Ask locals, and "the keys to the culinary kingdom can be yours." That’s the best strategy for linking cuisine and culture when traveling, TV travel host Adam Richman said at the L.A. Times Travel Show on Sunday.
Richman, who sprinkled in jokes while showcasing his culinary knowledge, recommended asking the “nonconventional sources” such as a hotel bellman or a parking attendant about what and where to eat in the area.
He said even though talking aloud while scanning the menu at a restaurant may seem crazy, pondering what to eat may solicit some excellent recommendations. “Everyone likes to share their opinions,” he said.
Sometimes, searching for good food is about wandering to locations that don’t look like the usual stops, such as places that don’t have signs or have “crappy signs” but still have lines out the door.
One time, Richman discovered one of his favorite places in Hawaii by wandering into a restaurant that looked like a house -- just because he saw a line outside. “That’s a good sign,” he said. “When you realize these places are as much a reflection of local identity … then you have opportunity to be part of that continuum.”
Whether it’s eating pizza in New York or tacos in Los Angeles, travelers should shy away from tourist hot spots to get the best signature dishes in cities. “Places where tourists are going will have food catered to tourists,” Richman said. “Don’t be afraid to go to other neighborhoods for these eating experiences.”
Richman, who admitted he’s experienced many food comas in his lifetime, acknowledged finding the hidden gems may be tough but worthwhile. “Sometimes off-the-beaten-track things might be dangerous or sketchy … but understand these places are in business in these odd areas because of the quality of food,” he said.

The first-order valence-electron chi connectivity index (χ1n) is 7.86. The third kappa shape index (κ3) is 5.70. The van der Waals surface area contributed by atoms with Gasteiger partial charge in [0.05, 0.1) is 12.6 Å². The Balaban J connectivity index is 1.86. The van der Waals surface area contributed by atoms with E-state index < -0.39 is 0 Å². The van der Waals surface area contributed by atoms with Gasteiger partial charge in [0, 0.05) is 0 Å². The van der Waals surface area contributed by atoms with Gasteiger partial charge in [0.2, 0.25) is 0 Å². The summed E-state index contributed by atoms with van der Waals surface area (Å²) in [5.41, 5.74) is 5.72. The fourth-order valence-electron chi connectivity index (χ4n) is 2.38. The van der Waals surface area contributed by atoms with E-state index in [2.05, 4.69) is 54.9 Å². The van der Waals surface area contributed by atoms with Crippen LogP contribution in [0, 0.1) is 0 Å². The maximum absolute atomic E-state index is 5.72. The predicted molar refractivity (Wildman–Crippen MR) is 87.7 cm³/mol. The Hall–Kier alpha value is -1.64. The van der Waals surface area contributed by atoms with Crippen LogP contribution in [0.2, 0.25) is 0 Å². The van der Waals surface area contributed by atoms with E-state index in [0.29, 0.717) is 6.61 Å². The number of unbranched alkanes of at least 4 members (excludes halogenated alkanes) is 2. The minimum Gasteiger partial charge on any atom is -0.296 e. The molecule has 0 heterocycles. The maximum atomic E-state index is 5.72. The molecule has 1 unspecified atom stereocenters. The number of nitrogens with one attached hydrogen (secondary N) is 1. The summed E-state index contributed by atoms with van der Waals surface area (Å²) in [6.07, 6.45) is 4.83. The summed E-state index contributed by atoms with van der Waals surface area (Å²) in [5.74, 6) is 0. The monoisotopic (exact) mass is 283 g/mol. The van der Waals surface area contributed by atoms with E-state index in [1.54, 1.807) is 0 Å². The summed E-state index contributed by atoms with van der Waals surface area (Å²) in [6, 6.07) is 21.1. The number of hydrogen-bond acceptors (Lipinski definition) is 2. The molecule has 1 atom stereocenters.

In fact, where you eat can be as important as the historic and cultural sites you visit. “The memories you make [while eating] are just as potent,” he said.
Richman said travelers should always take pictures of everything, write everything down and “obviously take [hand sanitizer] Purell with you” when eating at new places.
When asked about his 60-pound weight loss in the years since his “Man v. Food” days, Richman said he started keeping track of his calories to adopt a healthier lifestyle. “I still feel like it’s OK to indulge,” he said. “It’s the difference between doing it as a momentary indulgence and as a lifestyle choice.”
The table is set for the ultimate culinary clash in this one part cooking competition, one part game show. Host Adam Richman ("Man v. Food") will give homegrown amateur cooks the chance to test their skills against professional chefs. Every down-home cook has that one signature dish or secret family recipe that always gains favor with friends and family. Now, imagine going head-to-head in the kitchen against five professional chefs, who try to cook your specialty dish even better than you in the hopes of winning over a dinner party made up of the American public. With each savored victory, the cash prize gets bigger and bigger as the home cooks rise to every challenge and outcook the professional chefs. Think you've got what it takes to serve up the competition?